The 2010 Breast Cancer Symposium, held last week in National Harbor, Md., dedicated an entire session to survivorship. The specific topics included sexuality, survivorship in older patients, management of osteonecrosis of the jaw, and physical activity, diet, and weight.
This is encouraging. It seems like more doctors are paying increasing attention to the quality of cancer patients’ lives after their treatments are over. Dr. Michael Krychman of Newport Beach, Calif., emphasized the importance of individualizing sexual problems in cancer survivors. The decrease in estrogen after cancer treatment can cause a range of sexual problems for which there are a range of solutions even at the most basic level, such as choosing the right lubricant for vaginal dryness, he said.
The physical activity talk stood out in light of recent guidelines issued by the American College of Sports Medicine (ACSM). Dr. Rachel Ballard-Barbash of the National Cancer Institute mentioned the guidelines and emphasized the value of a variety of types of exercise—cardiovascular activity, resistance training, and flexibility—for cancer survivors.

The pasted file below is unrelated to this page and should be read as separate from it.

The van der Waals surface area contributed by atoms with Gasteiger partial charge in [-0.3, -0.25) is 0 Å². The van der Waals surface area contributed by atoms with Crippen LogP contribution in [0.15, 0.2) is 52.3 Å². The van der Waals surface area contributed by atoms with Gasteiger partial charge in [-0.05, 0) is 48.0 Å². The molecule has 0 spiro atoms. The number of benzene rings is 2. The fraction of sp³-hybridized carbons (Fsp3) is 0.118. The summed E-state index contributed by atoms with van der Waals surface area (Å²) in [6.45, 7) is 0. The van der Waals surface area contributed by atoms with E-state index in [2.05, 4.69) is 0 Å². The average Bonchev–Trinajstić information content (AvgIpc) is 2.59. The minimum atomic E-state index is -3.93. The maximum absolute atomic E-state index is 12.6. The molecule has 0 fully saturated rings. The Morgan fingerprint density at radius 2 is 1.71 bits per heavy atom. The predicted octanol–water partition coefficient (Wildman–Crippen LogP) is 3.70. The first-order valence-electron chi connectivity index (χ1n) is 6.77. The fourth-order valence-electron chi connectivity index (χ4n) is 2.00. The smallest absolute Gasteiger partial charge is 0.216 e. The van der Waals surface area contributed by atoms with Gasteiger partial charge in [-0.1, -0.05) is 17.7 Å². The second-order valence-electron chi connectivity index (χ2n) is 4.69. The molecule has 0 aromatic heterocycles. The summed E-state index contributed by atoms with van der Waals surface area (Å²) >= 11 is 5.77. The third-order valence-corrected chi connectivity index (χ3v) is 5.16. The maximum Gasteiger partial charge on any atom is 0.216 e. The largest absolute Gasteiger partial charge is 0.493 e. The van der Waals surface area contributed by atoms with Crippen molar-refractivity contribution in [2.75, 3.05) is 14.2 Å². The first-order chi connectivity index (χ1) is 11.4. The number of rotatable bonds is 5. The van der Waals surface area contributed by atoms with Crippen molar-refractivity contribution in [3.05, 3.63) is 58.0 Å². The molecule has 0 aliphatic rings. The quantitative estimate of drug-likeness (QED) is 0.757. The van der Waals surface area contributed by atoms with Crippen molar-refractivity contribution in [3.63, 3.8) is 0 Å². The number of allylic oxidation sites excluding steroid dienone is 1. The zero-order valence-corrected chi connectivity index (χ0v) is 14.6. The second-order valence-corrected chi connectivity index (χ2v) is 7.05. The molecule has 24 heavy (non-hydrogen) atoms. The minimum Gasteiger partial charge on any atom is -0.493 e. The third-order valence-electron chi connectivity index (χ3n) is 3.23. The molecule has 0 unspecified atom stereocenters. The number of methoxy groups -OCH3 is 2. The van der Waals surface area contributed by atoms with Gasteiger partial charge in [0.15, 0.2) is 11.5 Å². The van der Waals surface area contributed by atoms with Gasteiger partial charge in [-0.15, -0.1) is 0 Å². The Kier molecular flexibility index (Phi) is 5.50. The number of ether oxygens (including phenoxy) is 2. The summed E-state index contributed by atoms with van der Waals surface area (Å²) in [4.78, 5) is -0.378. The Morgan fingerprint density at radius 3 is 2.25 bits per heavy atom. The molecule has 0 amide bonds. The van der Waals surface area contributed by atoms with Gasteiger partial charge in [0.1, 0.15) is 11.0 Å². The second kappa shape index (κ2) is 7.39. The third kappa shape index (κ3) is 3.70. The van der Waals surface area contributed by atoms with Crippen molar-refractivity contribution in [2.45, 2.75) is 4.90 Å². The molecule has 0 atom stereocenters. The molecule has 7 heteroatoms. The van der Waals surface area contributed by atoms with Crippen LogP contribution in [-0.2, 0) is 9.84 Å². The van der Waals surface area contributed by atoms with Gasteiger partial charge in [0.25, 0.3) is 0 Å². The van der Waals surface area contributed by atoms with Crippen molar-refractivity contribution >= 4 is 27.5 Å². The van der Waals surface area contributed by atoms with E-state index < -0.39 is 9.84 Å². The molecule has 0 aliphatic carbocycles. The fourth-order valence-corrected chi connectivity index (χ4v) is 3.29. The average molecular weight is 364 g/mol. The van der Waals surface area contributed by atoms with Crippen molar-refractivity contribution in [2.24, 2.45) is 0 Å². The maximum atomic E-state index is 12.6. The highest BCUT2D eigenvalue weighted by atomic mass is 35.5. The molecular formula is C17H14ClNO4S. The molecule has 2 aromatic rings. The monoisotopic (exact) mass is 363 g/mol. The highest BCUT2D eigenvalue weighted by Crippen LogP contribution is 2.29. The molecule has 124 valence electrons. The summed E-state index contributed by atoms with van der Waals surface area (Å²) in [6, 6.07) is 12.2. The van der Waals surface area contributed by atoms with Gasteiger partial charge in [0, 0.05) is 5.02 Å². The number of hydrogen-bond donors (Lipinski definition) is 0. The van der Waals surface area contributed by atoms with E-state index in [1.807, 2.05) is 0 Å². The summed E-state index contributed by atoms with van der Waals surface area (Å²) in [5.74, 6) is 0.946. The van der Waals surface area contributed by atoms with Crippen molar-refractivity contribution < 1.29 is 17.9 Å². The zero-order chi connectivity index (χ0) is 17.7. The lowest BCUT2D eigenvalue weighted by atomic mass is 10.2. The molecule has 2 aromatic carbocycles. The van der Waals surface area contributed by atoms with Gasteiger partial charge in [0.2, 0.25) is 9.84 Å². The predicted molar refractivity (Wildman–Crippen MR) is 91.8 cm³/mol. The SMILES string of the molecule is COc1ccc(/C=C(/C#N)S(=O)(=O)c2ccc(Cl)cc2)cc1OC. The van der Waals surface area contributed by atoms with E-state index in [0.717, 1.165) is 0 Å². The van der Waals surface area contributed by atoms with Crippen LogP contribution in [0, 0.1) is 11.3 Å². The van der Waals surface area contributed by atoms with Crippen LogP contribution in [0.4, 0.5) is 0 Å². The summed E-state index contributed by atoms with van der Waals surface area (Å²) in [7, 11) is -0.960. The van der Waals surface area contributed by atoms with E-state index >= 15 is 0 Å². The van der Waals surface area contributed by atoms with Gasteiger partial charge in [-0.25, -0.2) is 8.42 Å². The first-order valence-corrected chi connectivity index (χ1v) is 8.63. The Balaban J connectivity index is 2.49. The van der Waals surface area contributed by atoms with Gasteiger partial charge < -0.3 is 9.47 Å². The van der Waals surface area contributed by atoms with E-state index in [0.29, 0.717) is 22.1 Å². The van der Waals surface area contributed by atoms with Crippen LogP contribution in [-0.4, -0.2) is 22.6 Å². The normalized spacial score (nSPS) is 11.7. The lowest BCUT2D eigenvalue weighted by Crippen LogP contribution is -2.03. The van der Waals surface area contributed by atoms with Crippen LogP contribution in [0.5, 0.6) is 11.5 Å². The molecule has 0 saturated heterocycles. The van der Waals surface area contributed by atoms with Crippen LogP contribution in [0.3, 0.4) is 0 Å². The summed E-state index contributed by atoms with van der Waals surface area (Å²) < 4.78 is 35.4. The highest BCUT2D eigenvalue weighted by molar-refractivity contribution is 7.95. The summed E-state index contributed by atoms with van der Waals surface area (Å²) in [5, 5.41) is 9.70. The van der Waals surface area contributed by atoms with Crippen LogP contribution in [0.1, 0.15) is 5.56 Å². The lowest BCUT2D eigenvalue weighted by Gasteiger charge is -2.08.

My colleague Kerri Wachter (@knwachter on Twitter), covered the ACSM’s June meeting, and blogged about how the recommendations said that there’s no reason why cancer patients can’t get out and do whatever exercise feels good to them. Kerri also conducted a video interview with Kathryn Schmitz, Ph.D., of the University of Pennsylvania, lead author on the ACSM guidelines.
Dr. Ballard-Barbash said that even though studies of exercise interventions for cancer patients haven’t shown significant weight loss, they have shown improvements in cardiovascular fitness and physical function. And let’s not underestimate the psychological benefits of exercise in general, and the comfort and joy of returning to a favorite activity in particular.
–Heidi Splete (@hsplete on twitter)